06 June, 2011

A stranger in a strange land...

I've been out a few times over the last few weeks. Most of time has been spent trying to find good local waters; streams and/or ponds that I can visit when I have a free hour or two.

The Ipswich River is very close to my home and it receives a fair amount of press--both good and bad--from locals. Recent scouting trips have been underwhelming. The stream just doesn't seem to hold very high densities of fishes (at least in the upper sections). Now, I am not expecting ~500 trout/mile--in fact I am not really looking for trout per se--but I would like to find a wadeable stream/pond that holds decent numbers of centrarchids, esocids, and/or maybe a few sizable cyprinids (e.g., Semotilus and Cyprinus). I've landed a single Lepomis macrochirus and from the looks of things, the stream should hold Micropterus in abundance; where the latter are hiding is a mystery. And the lack of pickerel and minnows is a little more than disturbing...perhaps there are larger water quality issues here than I suspect.

The local pond in Breakheart Reservation is fishing well but has been invaded by weekend warriors. That latter is fine by me, but they set-up camp--with rod, bait bucket, and cooler--in most of the places where casting a fly rod is easy. And every time someone sees me fly fishing, I get that look like..."are you lost? you do know that trout aren't stocked here, right?" Really, I don't mind company while fishing, but two's company and three's a crowd...you know how the saying goes.

The carp flat in Lake Quannopowitt is also devoid of life. Holly and I spent the better part of an hour looking for Cyprinus carpio; we didn't see any. The lake used to have a reputation for holding large Esox niger, so I brought my 7 weight and a few trusty bait-fish patterns and made a few hundred casts in a very "pikey" looking cove...nada. We didn't see any centrarchids spawning in the shallows either; more of mysteries to consider.

Finally, I chose a overcast and windy day to head out to the Parker River. I launched the canoe at Thurlow street and paddled downstream to Crane Pond. I had heard stories of large pickerel and good populations of centrachids. That the stream is also stocked with trout, and might also have holdovers, was a plus.  Long story short, I managed to hook my first pickerel with fly rod, but lost the bugger at the gunnel. I managed to also catch a decent Perca flavescens and explored much of the pond and downs stream reaches (Hemlocks section) of the Parker. The fishing was really slow (no big surprise there, right?); the marsh and surrounding area reminded me of southern Louisiana.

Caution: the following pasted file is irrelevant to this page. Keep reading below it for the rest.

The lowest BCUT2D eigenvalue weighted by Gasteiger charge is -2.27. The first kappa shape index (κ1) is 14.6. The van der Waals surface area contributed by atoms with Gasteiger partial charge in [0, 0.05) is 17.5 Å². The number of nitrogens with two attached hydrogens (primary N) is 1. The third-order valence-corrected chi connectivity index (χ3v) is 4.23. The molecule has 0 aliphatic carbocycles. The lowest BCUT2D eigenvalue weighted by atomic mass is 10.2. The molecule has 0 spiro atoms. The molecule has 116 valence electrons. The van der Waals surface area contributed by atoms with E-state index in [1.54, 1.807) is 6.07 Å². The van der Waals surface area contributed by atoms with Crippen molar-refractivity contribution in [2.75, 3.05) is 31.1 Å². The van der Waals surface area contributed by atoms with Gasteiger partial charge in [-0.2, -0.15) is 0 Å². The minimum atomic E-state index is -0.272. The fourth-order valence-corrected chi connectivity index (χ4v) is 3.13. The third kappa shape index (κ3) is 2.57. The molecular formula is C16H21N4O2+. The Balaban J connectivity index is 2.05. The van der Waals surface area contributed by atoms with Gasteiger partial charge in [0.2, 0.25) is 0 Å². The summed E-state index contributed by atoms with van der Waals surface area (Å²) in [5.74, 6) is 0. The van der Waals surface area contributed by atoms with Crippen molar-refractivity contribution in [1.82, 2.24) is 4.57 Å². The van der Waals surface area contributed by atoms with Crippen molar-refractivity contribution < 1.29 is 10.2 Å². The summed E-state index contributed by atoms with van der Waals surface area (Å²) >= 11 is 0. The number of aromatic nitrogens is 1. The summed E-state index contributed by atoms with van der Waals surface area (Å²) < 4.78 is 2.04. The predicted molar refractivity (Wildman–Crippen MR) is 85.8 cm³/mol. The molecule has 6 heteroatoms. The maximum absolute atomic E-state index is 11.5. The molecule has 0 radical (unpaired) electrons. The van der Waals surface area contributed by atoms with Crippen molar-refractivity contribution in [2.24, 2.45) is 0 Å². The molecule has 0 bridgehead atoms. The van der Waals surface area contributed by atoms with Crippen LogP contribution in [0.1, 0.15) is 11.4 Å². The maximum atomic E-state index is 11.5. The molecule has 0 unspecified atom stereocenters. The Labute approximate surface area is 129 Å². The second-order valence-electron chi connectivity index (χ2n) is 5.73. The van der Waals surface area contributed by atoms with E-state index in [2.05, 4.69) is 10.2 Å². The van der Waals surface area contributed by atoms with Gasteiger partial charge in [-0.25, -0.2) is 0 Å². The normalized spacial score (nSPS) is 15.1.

Being in a new place should be exciting. A sense of adventure every time I head out to wet a line. I don't know what it is exactly, but I think I am a growing a little frustrated with the "newness". The poor quality of fishing near home and over crowding of decent spots is probably correlated with urbanization in Eastern Massachusetts. However, I lived smack-dab in the middle of New Orleans and had great freshwater and saltwater fishing 5 minutes from the house; go figure. My time is more limited now; my family is growing and I value spending time at home with my girls. I cant' and won't spend 2-3 days a week fishing, looking for those sweet spots. A lack of patience coupled with limited time makes for a unhappy me.

I am seriously considering heading to the coast and chasing Morone and Pomotamus on the fly; sound like a good idea? After all, the North Shore of Massachusetts has world-class fishing for these species. Gah, learning a new fishery can be a bitch... I see more "newness" in my future...

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